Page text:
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by Elizabeth Drew Stoddard, 1895

Much have I spoken of the faded leaf;
  Long have I listened to the wailing wind,
And watched it ploughing through the heavy clouds,
  For autumn charms my melancholy mind.

When autumn comes, the poets sing a dirge:
  The year must perish; all the flowers are dead;
The sheaves are gathered; and the mottled quail
  Runs in the stubble, but the lark has fled!

Still, autumn ushers in the Christmas cheer,
  The holly-berries and the ivy-tree:
They weave a chaplet for the Old Year's bier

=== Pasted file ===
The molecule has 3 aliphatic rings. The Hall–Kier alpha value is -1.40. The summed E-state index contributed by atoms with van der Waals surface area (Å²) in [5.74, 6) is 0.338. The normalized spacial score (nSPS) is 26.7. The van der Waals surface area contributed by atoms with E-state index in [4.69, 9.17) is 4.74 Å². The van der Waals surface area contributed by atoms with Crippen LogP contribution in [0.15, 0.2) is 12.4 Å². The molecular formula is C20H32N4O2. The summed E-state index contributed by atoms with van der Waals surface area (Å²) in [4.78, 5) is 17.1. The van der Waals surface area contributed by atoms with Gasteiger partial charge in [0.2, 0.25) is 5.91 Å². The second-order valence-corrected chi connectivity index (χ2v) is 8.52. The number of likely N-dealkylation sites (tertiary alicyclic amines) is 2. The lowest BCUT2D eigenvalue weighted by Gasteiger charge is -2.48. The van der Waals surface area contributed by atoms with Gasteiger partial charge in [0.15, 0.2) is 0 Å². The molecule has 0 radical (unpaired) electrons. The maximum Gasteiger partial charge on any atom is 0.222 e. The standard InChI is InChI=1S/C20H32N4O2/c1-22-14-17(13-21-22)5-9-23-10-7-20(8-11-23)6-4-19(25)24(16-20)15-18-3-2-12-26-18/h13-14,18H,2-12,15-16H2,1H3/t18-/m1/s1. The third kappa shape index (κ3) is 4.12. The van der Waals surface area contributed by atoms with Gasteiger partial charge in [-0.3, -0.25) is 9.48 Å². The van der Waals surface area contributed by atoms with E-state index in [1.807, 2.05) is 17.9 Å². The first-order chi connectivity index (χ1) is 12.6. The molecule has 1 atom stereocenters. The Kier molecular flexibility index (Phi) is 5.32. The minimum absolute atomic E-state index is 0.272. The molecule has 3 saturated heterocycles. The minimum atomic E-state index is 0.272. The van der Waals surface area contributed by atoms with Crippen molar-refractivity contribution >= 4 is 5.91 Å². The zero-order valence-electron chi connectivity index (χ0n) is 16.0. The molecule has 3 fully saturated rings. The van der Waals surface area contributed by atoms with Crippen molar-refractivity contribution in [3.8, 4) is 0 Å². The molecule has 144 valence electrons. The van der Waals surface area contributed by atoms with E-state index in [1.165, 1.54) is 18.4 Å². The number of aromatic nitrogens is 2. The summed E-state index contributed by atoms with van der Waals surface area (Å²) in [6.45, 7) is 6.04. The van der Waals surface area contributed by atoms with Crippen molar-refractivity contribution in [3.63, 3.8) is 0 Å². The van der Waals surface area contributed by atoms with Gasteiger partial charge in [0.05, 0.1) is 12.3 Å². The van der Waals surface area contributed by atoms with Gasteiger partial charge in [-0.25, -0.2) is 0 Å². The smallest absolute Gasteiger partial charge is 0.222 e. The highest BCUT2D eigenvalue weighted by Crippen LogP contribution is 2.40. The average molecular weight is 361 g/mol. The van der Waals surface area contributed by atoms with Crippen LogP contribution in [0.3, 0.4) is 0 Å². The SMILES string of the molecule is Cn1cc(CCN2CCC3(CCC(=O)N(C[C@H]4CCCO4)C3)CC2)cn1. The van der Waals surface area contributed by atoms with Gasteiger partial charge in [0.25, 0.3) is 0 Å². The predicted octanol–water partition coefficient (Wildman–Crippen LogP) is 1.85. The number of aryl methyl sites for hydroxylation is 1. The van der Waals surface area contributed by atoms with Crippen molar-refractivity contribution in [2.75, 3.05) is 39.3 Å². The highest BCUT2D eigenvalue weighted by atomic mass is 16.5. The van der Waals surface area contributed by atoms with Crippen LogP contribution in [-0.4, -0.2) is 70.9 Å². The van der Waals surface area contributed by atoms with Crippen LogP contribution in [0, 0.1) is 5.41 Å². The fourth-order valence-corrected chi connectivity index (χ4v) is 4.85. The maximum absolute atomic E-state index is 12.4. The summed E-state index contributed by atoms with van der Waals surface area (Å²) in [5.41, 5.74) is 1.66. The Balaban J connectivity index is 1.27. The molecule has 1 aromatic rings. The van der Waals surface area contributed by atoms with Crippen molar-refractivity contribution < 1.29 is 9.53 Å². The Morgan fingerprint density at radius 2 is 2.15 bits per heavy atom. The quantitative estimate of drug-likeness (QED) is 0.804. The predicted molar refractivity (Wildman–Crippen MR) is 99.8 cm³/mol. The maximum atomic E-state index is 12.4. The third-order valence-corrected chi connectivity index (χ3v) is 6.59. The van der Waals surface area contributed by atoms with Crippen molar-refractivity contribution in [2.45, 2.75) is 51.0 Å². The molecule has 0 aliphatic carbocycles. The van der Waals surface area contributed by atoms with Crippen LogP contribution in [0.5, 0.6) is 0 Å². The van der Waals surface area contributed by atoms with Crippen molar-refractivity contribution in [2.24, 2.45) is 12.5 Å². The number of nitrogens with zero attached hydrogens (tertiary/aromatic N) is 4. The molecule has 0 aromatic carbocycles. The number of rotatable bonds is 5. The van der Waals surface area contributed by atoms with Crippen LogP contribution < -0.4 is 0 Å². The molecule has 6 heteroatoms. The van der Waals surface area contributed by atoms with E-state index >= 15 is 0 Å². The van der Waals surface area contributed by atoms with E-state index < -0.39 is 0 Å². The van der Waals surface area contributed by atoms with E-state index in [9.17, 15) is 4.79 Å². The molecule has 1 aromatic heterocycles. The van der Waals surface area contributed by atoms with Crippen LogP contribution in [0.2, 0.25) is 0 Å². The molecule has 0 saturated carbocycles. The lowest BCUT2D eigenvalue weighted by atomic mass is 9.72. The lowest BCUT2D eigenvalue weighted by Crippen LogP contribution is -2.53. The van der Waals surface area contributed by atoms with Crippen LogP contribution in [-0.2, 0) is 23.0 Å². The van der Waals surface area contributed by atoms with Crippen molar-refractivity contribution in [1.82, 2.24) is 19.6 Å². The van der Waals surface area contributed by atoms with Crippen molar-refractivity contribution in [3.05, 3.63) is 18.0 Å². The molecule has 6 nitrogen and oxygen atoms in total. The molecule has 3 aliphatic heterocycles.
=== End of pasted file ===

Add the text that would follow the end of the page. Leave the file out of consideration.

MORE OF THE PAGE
These waiting mourners do not sing for me!

I find sweet peace in depths of autumn woods.
  Where grow the ragged ferns and roughened moss;
The naked, silent trees have taught me this,—
  The loss of beauty is not always loss!

Published in Poems
Tags: autumn, beauty, christmas, hope, loss, nature

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